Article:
How is DraftKings incentivising employees with the stock under so much pressure?
“That’s what we should be doing at this stage of business and that’s what the environment is demanding we do. Certainly, that’s led to us focusing on efficiencies more than we have been, not just with marketing, but with everything up and down the P&L.”
While much of the focus to date has centred around DraftKings’ above-the-line marketing spend, another major expense relates to staffing costs and stock-based compensation.
The stock closed on 6 June at $13.08 per share, representing a 75% annual decline. Grambling asked Robins how the operator has been able to incentivise employees during this difficult period, with the share price under so much pressure.
DraftKings CEO Jason Robins: “That has led to us focusing on efficiencies more than we have been, not just with marketing, but with everything up and down the P&L.”
“It is definitely something we are paying attention to. People look at us as this company where maybe the multiple has to get back up to where it was for the stock to go up. But no, we just need to actually grow what’s underneath the multiple, and everybody understands that it’s going to be a profit multiple and not a revenue multiple.
“We’re able to say to the team, if you do this and drive these numbers, here’s where we can get back to and get above those multiples.”
Robins said DraftKings was a great place to work for reasons beyond compensation, with the company at the cutting edge of technology in a fast-growing industry where the rules and regulations are changing constantly.Interestingly, Robins said DraftKings was content with losing its mediocre employees to rivals if it gave the company a better shot at retaining its top talent.
“We are making sure that the compensation is being directed differentially towards top performers and we are getting more aggressive with the bottom performers,” said Robins.
“Those employees who were sort of skating by as B players, we want to make clear that that is not enough anymore. That doesn’t mean mass layoffs, but it might mean we’re going to pay them less than the market and somebody else may recruit them away and we’re going to be okay with that, because we’re going to focus on retaining our top people,” he added.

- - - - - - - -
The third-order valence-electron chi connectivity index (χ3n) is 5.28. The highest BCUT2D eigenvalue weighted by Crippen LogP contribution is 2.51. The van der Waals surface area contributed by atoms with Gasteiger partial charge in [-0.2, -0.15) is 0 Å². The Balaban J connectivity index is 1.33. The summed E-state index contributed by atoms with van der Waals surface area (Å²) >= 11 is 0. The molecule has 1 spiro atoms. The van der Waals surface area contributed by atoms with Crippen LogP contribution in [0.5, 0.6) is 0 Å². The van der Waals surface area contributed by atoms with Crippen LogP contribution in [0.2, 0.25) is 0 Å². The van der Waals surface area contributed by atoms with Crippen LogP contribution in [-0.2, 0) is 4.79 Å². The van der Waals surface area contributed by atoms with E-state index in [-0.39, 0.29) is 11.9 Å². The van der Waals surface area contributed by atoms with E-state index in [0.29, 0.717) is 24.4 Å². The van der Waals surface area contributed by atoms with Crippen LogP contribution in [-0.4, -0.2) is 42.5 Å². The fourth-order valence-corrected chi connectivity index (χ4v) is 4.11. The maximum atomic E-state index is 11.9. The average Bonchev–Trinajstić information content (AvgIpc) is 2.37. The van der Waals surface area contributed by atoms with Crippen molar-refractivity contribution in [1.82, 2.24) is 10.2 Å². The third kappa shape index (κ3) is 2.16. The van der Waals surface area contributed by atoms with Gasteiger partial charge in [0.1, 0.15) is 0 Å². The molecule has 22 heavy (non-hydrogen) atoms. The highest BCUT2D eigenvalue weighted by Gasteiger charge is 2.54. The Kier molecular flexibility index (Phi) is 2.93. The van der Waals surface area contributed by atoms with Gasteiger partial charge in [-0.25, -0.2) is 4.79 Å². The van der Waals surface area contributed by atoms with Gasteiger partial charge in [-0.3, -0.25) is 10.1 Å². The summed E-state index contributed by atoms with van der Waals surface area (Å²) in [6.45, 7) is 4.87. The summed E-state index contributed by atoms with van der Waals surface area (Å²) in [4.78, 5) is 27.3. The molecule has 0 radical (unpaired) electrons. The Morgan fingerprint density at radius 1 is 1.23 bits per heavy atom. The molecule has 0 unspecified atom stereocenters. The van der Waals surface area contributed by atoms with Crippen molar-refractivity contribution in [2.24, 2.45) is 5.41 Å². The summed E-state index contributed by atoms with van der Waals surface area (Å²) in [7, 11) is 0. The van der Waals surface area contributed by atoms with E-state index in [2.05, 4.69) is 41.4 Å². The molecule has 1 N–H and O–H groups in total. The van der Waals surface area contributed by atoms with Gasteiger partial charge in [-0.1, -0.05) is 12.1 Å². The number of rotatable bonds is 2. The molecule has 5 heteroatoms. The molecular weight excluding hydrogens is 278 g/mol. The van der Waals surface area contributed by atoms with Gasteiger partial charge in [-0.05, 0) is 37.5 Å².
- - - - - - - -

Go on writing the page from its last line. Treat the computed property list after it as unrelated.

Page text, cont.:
DraftKings has also had to be wary of increasing staff costs relating to its acquisition of Golden Nugget Online Gaming (GNOG), although that purchase should bring customer acquisition and technology costs down over time.
DraftKings CEO Jason Robins: “Those employees who were sort of skating by as B players, we want to make clear that that is not enough anymore.”
The company will be able to cross-sell sports bettors into the higher margin GNOG iGaming segment while there will be fewer third-party technology expenses once the brand has been migrated onto DraftKings’ proprietary technology platform.
These synergies won’t be immediate, however, which is why the operator has immediately focused on keeping the bloat down with the swift termination of duplicate job roles.
“The first step for us, which largely we already have done, was to look at the headcount and make sure that the duplicate roles were synergised, and that people were allocated into the right parts of the organisation,” said Robins.
“I think the other thing is marketing – we talked about really validating that thesis and showing that we can spend less total in marketing by taking a segment we were not as cost effectively reaching with DraftKings and do so instead with GNOG for more efficient customer acquisition costs.”